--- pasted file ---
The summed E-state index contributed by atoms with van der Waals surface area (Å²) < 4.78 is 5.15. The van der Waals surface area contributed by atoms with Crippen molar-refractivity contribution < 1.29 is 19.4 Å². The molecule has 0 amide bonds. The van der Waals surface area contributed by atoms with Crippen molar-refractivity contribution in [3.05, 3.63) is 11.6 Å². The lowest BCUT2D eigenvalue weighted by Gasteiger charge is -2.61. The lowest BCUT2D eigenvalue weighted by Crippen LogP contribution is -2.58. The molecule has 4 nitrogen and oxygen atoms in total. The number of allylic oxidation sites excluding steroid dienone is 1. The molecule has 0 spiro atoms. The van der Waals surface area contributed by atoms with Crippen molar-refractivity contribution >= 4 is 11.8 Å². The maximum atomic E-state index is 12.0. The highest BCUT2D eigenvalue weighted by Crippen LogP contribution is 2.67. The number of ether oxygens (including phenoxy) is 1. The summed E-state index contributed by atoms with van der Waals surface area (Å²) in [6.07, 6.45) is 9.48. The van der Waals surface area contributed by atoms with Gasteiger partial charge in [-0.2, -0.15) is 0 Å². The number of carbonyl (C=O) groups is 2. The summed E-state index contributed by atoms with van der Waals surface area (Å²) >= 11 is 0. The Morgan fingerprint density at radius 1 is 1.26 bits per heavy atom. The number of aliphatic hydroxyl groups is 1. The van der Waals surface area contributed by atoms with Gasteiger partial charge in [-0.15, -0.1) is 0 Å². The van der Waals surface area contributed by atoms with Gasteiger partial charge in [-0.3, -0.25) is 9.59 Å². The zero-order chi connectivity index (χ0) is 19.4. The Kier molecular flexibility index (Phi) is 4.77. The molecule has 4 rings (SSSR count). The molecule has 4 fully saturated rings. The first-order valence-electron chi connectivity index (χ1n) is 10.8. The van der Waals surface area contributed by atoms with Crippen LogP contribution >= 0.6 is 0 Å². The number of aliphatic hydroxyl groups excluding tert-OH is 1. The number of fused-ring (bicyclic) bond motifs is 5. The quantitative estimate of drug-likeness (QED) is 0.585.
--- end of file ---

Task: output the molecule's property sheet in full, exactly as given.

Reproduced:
The summed E-state index contributed by atoms with van der Waals surface area (Å²) < 4.78 is 5.15. The van der Waals surface area contributed by atoms with Crippen molar-refractivity contribution < 1.29 is 19.4 Å². The molecule has 0 amide bonds. The van der Waals surface area contributed by atoms with Crippen molar-refractivity contribution in [3.05, 3.63) is 11.6 Å². The lowest BCUT2D eigenvalue weighted by Gasteiger charge is -2.61. The lowest BCUT2D eigenvalue weighted by Crippen LogP contribution is -2.58. The molecule has 4 nitrogen and oxygen atoms in total. The number of allylic oxidation sites excluding steroid dienone is 1. The molecule has 0 spiro atoms. The van der Waals surface area contributed by atoms with Crippen molar-refractivity contribution >= 4 is 11.8 Å². The maximum atomic E-state index is 12.0. The highest BCUT2D eigenvalue weighted by Crippen LogP contribution is 2.67. The number of ether oxygens (including phenoxy) is 1. The summed E-state index contributed by atoms with van der Waals surface area (Å²) in [6.07, 6.45) is 9.48. The van der Waals surface area contributed by atoms with Gasteiger partial charge in [-0.2, -0.15) is 0 Å². The number of carbonyl (C=O) groups is 2. The summed E-state index contributed by atoms with van der Waals surface area (Å²) >= 11 is 0. The Morgan fingerprint density at radius 1 is 1.26 bits per heavy atom. The number of aliphatic hydroxyl groups is 1. The van der Waals surface area contributed by atoms with Gasteiger partial charge in [-0.15, -0.1) is 0 Å². The van der Waals surface area contributed by atoms with Gasteiger partial charge in [-0.3, -0.25) is 9.59 Å². The zero-order chi connectivity index (χ0) is 19.4. The Kier molecular flexibility index (Phi) is 4.77. The molecule has 4 rings (SSSR count). The molecule has 4 fully saturated rings. The first-order valence-electron chi connectivity index (χ1n) is 10.8. The van der Waals surface area contributed by atoms with Crippen LogP contribution >= 0.6 is 0 Å². The number of aliphatic hydroxyl groups excluding tert-OH is 1. The number of fused-ring (bicyclic) bond motifs is 5. The quantitative estimate of drug-likeness (QED) is 0.585.